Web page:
8. IndyCar operates a blocking rule which says that a “driver must not alter his/her racing line to pursuing drivers.” Team tactics and/or team orders are not permitted. They are defined as “actions or omissions... to artificially influence, affect, alter, and/or otherwise interfere with the normal course of an on-track event.”
9. If a damaged car is repaired during the race its return to the track is subject to an inspection by officials. Damaged parts may only be replaced by an exact matching part or assembly. On ovals, repaired cars are not allowed to return to the track in the last 20 laps.
10. Among the penalties available to the stewards are a pit lane drive through, a stop and go, a “stop and hold” for a set amount of time, deducted laps, loss of position, time penalties, taking a restart from the back of the field, and disqualification. The first three are typically signalled by a black flag.
Formula 1 race day
1. Points are awarded to the top ten finishers: 25–18–15–12–10–8–6–4–2–1. If the race is stopped before the leader has completed more than 75% of the race distance, half points are awarded.
2. The length of a Grand Prix is equal to the least number of laps which exceed a distance of 305km (189.5 miles). Due to the slow nature of the track, the sole exception is Monaco, where the figure is 260km (161.5 miles).
3. If the planned distance has not been completed at the two-hour mark, the chequered flag will be flown. If a race is suspended the time spent under red flag conditions does not count, but a race cannot run beyond the four-hour mark, even with a suspension.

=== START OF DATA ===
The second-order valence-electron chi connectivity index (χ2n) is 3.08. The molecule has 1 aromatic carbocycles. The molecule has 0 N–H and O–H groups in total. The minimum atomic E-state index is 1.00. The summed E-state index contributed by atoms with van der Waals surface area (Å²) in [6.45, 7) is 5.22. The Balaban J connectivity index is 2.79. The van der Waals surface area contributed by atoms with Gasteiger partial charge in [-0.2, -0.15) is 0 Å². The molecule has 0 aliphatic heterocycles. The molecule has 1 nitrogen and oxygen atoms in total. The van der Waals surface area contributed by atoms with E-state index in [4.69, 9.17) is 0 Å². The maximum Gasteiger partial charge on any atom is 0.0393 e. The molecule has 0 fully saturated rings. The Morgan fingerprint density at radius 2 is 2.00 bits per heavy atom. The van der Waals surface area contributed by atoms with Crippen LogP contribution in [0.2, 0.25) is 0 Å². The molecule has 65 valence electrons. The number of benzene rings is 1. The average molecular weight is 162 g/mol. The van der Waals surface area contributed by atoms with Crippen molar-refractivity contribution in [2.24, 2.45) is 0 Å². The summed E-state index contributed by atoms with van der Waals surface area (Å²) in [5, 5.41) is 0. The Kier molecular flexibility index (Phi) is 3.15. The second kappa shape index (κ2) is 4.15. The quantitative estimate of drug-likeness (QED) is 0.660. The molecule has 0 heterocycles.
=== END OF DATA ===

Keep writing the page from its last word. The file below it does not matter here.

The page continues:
4. A speed limit of 80km/h in the pitlane is in place for the whole event. Drivers can be fined for transgressions in practice and qualifying, and penalised during the race. An unsafe pit stop release can also lead to a penalty.
5. Pirelli supplies the teams a total of five different dry compounds (Ultrasoft, Supersoft, Soft, Medium and Hard). Three are allocated for use on any given weekend. Drivers have to use two types of compound in a dry race, unless wet tyres are used at any point.
6. In F1, fuel is measured by weight, not volume. Drivers can use of a maximum of 105kg (231.4lbs) of fuel for a race distance. There is no refuelling at pit stops.
7. The FIA can use a Safety Car or Virtual Safety Car to neutralise a race. In the case of the latter, cars have to slow down immediately and run at a prescribed speed which is carefully monitored by race control.
8. In wet conditions a race may start behind the Safety Car, with all drivers on full wet tyres. Under a new rule introduced for 2017 the FIA has the option to stop the cars on the grid and have a normal start, if the track is later deemed safe.
9. A power unit consists of six different elements. Drivers can use only four examples of each for the whole season – as soon as they use a fifth, grid penalties will result.
10. Since 2014 drivers have been asked to choose their own permanent start numbers, from 2-99. Only the reigning World Champion has the option of using number one.